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Local

  • Norrell to join Democratic gubernatorial ticket

    S.C. Rep. James Smith, who is running to be the Democratic nominee for governor, will announce today that Lancaster native Rep. Mandy Powers Norrell will join his ticket as a candidate for lieutenant governor.
    Smith and Norrell have scheduled a joint campaign appearance for 2 p.m. today at the Springs House in downtown Lancaster to make the announcement after weeks of speculation, according to a campaign official who was not allowed to speak on the record.

  • IL Walmart adding home delivery

    Whether you need a carton of eggs or a lawnmower, your local Walmart is gearing up to serve you in a way it never has before.

    Starting May 17, the Indian Land Walmart, located at 10048 Charlotte Highway, will become the first store in South Carolina to offer home-delivery for nearly everything the retailer sells, said Heidi Welch, assistant manager of e-commerce.

    The only exceptions? Alcohol and apparel. Aside from that, the store will deliver groceries and anything else it has in stock – no matter how big or small, according to Welch.

  • Lancaster man charged with attempted murder

    A Lancaster man was charged with attempted murder after a domestic dispute broke out Monday afternoon among family members on Antler Road.
    Darrell Montrey Mingo, 25, was charged with attempted murder and possession of a firearm during the commission of a violent crime.
    According to Lancaster County Sheriff’s Office spokesman Doug Barfield, Mingo was in the driver’s seat of his Mazda pickup when he began arguing with his uncle and fired once out of the passenger window.

  • Lancaster man dies in strange road incident

    Landmark News Service

    A 39-year-old Lancaster man died in a bizarre incident on U.S. 21 in Chester County early Monday.
    According to the Chester County Coroner’s Office, the man shot himself while driving about 8 a.m., then crossed the centerline and collided with a logging truck heading the opposite direction.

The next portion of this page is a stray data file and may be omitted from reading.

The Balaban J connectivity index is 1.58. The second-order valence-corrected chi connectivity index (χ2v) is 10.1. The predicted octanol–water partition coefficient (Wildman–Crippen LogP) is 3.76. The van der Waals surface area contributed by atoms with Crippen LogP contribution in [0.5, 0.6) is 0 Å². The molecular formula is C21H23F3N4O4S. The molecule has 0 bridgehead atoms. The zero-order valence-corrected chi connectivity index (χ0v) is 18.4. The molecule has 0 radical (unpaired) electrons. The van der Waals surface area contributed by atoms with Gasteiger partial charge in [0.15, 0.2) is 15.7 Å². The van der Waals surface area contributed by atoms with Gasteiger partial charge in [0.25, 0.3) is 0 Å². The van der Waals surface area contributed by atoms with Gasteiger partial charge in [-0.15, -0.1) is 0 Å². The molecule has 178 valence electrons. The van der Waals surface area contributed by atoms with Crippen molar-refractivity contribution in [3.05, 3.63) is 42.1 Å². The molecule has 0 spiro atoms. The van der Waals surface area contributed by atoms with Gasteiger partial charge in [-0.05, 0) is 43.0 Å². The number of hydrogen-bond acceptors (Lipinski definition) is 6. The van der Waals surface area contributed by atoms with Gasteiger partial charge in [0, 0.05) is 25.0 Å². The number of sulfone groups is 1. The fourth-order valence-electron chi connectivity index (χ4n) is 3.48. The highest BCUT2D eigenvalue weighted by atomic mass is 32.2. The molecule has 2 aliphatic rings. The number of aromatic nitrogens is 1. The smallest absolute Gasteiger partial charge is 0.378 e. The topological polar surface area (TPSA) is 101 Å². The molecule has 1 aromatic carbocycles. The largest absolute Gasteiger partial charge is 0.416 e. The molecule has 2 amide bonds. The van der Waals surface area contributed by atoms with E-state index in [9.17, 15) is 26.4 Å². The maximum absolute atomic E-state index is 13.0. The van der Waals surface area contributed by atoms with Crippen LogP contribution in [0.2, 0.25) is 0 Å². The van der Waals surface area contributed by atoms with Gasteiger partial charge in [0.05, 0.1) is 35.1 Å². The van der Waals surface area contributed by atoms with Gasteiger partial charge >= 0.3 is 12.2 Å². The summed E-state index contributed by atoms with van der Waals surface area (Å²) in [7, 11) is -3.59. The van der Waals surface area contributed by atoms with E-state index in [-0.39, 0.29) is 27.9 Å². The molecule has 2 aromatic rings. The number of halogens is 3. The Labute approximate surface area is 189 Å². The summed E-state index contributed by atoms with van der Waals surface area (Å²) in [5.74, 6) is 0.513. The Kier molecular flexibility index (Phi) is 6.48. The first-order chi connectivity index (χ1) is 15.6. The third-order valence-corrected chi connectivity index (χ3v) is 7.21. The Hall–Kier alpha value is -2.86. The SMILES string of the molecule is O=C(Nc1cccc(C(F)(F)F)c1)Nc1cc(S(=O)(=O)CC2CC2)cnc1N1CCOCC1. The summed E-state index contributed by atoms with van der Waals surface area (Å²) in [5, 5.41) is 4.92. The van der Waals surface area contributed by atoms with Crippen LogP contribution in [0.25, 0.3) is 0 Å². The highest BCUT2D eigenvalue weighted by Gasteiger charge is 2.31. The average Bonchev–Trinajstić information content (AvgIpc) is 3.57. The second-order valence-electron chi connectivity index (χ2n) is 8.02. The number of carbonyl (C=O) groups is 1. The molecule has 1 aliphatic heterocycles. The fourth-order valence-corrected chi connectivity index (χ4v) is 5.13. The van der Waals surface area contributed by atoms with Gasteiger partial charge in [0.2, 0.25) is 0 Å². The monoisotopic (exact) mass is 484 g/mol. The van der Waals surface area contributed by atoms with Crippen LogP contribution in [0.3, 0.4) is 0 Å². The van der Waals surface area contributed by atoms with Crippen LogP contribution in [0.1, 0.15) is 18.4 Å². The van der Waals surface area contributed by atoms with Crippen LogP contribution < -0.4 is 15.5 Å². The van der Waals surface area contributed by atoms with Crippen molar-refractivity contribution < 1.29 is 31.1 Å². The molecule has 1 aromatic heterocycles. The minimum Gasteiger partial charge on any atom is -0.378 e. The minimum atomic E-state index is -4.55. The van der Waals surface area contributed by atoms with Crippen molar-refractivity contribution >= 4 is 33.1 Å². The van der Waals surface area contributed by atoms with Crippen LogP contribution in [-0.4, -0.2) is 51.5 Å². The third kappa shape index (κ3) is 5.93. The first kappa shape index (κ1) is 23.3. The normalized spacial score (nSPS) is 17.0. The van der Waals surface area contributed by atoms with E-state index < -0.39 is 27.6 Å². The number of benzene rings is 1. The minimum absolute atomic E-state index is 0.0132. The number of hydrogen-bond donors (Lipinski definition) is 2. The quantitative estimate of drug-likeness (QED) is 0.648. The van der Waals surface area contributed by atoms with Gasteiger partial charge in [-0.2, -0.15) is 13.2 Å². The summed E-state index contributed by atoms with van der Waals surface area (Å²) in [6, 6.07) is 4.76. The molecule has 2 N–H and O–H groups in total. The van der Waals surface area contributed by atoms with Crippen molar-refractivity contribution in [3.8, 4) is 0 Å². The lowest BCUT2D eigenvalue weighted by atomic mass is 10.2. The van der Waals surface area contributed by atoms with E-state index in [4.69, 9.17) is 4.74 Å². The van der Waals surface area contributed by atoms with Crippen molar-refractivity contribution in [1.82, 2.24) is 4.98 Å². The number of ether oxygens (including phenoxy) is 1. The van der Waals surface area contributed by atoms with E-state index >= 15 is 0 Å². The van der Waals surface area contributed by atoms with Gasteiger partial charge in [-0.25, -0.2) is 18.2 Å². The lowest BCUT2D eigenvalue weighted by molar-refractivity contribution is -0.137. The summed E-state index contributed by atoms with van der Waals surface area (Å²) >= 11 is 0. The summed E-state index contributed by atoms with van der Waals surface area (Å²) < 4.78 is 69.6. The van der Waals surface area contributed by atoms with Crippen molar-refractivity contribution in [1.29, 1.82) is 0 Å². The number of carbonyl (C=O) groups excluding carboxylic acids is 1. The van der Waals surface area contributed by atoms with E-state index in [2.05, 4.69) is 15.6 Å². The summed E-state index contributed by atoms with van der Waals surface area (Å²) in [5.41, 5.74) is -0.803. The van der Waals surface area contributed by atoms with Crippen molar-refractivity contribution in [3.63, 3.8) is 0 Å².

The man’s name was not immediately released.

  • Another growth spurt for Van Wyck

    The little town of Van Wyck has grown a little bit bigger.
    In a unanimous vote, minus council member Xavier Kee who was absent, the Van Wyck Town Council on Monday agreed to voluntarily annex 38 more properties to the recently created town.
    With the vote, the rural municipality created late last year as an antidote to the possible incorporation of adjacent, urbanized Indian Land, is now nearly 9.5 square miles, according to Mayor Sean Corcoran and council member Richard Vaughan.

  • Gonze Twitty, 99, stood up for civil rights, poor farmers

    Gonze Lee Twitty Sr. – a Democratic Party and local NAACP stalwart, a champion of black voting rights, and a tireless advocate for poor and black farmers – died Saturday in Lancaster. He was 99.

  • Heather Steele, 43, shared bouts with ovarian cancer

    Through her 17-year battle with ovarian cancer, Heather Steele never let the disease cheat her out of a single minute.
    “She always said her goal was to thrive, not to survive,” said her husband, Bliss Steele.
    Heather Steele died early Tuesday. She was 43.

  • ‘Fall in’

    Brian Garner
    Landmark News Service

    You can image the pastor of the precursor to Union ARP Church in Richburg standing on the church steps, issuing a call to his neighbors.
    “All able-bodied souls who desire to defend these colonies and in especial the Colony of South Carolina, and who are enlisted in the militia are requested and required to report for Muster at the Meeting House,” he might have said.

  • Leap of faith: 22-year-old fills the pulpit at Crestview

    In some ways, Casey Swails is a typical 22-year-old. He just graduated from college and plans to get married in June.
    But few people his age step into the pulpit and preach to their very own congregation every Sunday, as he does at Lancaster’s Crestview Baptist Church.
    Born and raised in Lugoff, Swails grew up in church but never imagined as a child that he would end up in this position.

  • Fighting opioid scourge with information

    Lancaster County’s opioid crisis is not only bad – it’s getting worse.
    “It’s sad, and it’s frustrating, because it’s only gaining momentum,” Lancaster County Coroner Karla Deese said.
    “In 2016, we had five opioid deaths and none of them contained illicit fentanyl,” Deese said. “By the time we closed out 2017, we had 25 deaths, and 18 of those contained fentanyl. So we had a 400 percent increase in opioid deaths in just one year.”